When it comes to venue selection, you should opt for a level of security which balances convenience against financial risk. If you’re only exchanging a tiny amount of Bitcoin in order to familiarize yourself with the process and perhaps build up your reputation as a seller, then you needn’t meet in a highly-secure location such as a police station. Incidentally, we would recommend performing such small experimental trades initially in order to work out the process, before moving on to higher value trades.
A good meeting place for high-value trades will contain some or all of the following security-enhancing elements:
Guards, preferably specific to the venue itself. For example, bank guards will likely prove far more effective at dealing with any trouble than roaming mall guards.
Cameras, ideally visible and obvious to deter any criminal behavior. If anything goes wrong, remember to request the footage from the venue as soon as possible, before they overwrite it. A video record of any incident will be extremely helpful evidence for any police case.
Metal detectors. These will prevent your trading partners from bringing common weapons like a knife or gun to meeting but the same holds true for you. You may wish to forgo this option if you carry a licensed firearm and are trained in its use for self-defense.
Access control. Turnstiles, mantraps, remote or manned gates, etc. will all discourage a malicious trading partner from running off without paying you.
Counterfeit detection equipment. In venues equipped to deal with cash transactions, it’s common to find devices for counting and verifying banknotes. You may be able to make use of such equipment through prior arrangement with whoever controls the venue.
ATMs or tellers are a great way to know that the money you receive is legit, without having to verify it yourself. Ensure that you watch your trading partner withdraw the money. Request that the cash be kept in view until the trade is concluded, as this will prevent any switching for counterfeit cash.
To further increase the security of your trading, you can bring along some people as backup. They should be positioned with a good view of where the trade will take place.
Based on the above elements, here are some recommended secure venues:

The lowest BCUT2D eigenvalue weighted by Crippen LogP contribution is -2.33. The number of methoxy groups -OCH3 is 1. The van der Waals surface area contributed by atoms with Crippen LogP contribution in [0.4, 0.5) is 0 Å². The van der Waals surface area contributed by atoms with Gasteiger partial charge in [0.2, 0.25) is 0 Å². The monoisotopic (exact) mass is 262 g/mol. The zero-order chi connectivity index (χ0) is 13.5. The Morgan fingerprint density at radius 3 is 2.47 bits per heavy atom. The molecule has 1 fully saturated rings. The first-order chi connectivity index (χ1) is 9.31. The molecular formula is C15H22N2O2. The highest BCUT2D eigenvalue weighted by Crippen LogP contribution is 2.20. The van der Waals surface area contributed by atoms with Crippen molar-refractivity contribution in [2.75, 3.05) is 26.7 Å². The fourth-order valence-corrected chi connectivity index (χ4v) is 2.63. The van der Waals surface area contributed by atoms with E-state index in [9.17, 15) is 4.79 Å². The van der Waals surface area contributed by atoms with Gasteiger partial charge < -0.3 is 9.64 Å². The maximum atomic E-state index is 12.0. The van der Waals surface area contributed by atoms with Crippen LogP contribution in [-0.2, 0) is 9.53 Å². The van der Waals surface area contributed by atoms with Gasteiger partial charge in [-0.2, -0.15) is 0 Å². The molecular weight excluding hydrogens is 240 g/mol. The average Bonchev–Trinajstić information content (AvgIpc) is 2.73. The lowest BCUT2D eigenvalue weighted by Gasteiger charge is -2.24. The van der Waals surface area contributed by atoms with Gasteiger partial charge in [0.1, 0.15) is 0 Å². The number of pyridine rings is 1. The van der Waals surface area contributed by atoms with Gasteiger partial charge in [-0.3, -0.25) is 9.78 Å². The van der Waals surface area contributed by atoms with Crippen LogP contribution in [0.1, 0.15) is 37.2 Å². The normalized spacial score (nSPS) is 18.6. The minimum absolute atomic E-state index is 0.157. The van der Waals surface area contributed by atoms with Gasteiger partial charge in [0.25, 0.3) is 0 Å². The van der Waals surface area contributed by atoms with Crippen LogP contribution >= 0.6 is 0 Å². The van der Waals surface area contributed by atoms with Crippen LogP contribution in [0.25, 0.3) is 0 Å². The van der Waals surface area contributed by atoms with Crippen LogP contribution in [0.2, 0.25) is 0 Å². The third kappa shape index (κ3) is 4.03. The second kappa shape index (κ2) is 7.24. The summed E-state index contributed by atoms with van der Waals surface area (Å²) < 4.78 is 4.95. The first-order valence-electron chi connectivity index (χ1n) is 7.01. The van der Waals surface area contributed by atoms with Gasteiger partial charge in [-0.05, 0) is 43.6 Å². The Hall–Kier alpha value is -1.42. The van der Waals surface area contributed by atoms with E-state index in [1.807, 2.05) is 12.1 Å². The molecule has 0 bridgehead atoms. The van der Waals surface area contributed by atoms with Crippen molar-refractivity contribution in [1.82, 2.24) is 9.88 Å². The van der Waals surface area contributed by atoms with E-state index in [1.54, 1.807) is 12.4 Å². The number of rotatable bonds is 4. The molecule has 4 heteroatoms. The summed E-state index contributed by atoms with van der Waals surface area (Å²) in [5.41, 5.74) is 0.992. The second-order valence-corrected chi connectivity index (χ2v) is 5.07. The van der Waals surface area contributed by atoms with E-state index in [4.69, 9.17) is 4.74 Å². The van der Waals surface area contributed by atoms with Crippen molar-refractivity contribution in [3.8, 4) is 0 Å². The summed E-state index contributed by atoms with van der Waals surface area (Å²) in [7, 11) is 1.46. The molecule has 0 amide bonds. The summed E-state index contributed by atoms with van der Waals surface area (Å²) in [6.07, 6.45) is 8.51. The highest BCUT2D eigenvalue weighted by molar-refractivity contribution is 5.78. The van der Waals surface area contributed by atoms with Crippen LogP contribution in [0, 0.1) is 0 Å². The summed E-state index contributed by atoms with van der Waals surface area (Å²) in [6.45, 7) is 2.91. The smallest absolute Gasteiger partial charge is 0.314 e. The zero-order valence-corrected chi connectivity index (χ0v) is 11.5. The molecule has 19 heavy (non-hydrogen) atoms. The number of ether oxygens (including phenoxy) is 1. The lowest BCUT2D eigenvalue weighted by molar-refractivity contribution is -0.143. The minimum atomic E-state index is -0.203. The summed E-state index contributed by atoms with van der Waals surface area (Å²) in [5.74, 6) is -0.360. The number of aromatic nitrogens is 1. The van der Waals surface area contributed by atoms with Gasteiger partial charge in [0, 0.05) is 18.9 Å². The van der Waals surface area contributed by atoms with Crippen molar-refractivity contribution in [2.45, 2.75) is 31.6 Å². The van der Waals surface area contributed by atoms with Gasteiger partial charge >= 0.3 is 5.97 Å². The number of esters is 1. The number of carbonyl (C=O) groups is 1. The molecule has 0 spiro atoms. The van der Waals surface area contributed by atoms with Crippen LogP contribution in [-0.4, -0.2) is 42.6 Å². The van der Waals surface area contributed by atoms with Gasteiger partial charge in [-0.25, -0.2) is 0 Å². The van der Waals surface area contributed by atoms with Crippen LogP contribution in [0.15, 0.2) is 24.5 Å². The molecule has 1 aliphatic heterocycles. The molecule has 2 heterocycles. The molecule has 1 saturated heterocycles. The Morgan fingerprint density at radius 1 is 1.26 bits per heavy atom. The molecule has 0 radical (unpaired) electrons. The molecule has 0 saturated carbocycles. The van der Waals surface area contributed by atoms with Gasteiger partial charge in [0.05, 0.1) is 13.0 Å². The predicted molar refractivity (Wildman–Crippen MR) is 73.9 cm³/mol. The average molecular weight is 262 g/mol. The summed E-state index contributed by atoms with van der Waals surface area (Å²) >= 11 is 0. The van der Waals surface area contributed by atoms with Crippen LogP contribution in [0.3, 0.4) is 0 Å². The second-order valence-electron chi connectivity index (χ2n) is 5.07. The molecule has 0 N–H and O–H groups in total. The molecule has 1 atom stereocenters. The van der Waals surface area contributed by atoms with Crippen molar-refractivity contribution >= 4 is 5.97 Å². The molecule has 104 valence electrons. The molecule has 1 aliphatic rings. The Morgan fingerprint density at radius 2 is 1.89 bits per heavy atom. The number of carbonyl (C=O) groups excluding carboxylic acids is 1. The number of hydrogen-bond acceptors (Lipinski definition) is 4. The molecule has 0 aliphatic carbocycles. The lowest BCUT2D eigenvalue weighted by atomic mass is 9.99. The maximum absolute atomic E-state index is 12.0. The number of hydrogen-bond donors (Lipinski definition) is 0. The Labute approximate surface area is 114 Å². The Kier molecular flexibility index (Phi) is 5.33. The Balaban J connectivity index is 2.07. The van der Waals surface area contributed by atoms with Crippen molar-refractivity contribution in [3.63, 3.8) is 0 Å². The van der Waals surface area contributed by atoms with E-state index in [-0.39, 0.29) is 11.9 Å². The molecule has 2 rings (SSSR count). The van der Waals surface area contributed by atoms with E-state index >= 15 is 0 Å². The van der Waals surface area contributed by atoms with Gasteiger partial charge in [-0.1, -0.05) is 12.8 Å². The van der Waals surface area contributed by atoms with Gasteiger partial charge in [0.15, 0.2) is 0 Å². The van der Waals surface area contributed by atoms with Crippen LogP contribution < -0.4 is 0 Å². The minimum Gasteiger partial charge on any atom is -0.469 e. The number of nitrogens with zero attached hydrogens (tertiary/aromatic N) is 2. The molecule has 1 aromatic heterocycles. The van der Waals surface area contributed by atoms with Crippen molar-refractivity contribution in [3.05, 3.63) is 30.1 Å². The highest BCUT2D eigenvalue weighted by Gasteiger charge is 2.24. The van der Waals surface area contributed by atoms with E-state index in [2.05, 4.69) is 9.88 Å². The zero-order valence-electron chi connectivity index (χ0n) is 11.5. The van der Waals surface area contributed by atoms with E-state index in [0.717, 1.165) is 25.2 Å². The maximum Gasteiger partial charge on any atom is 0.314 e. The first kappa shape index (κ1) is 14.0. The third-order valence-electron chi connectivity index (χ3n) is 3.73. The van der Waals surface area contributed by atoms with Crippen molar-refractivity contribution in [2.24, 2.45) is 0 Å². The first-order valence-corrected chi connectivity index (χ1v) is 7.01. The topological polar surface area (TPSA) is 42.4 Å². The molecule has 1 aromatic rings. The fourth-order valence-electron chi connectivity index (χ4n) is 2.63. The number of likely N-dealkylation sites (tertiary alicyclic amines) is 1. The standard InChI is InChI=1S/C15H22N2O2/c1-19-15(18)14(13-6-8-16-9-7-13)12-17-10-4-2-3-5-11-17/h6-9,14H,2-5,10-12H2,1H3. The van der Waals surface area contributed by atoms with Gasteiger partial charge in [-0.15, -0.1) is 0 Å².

Casinos are full of guards and cameras and usually feature metal detectors and access control too. As casinos routinely handle large amounts of money in a fairly unpredictable environment, their staff is usually well-trained to respond to any problems. Casinos are also a pleasant environment in which to conduct a trade. ATMs or even full banks are usually available within casinos. If your trading partner is willing to withdraw cash from an ATM or teller while you watch, you won’t need a counterfeit detector. Another option is to request that the casino’s cashier count and check the cash for you.
Bank lobbies are even more secure than casinos, as they offer a smaller and more contained area with an even stronger focus on preventing criminal behavior. They feature guards, cameras, metal detectors, access control, counterfeit detection and counting equipment, and ATMs. They’re also a comfortable and convenient venue to meet. By immediately depositing the cash you receive to your bank account, you can prevent any possibility of getting mugged as you leave the trading venue.
Courthouses might also prove suitable, as they generally feature all the above-listed secure elements besides ATMs, and counterfeit detection and counting equipment.
Police stations are similarly-equipped to courthouses, but staffed with even more “guards.” If you’re suspicious of your trading partner for some reason, then request that they meet you in a police station and explain the situation to a policeman before the trade takes place. It’s highly unlikely that anyone harboring criminal intentions would be willing to meet you in a police station!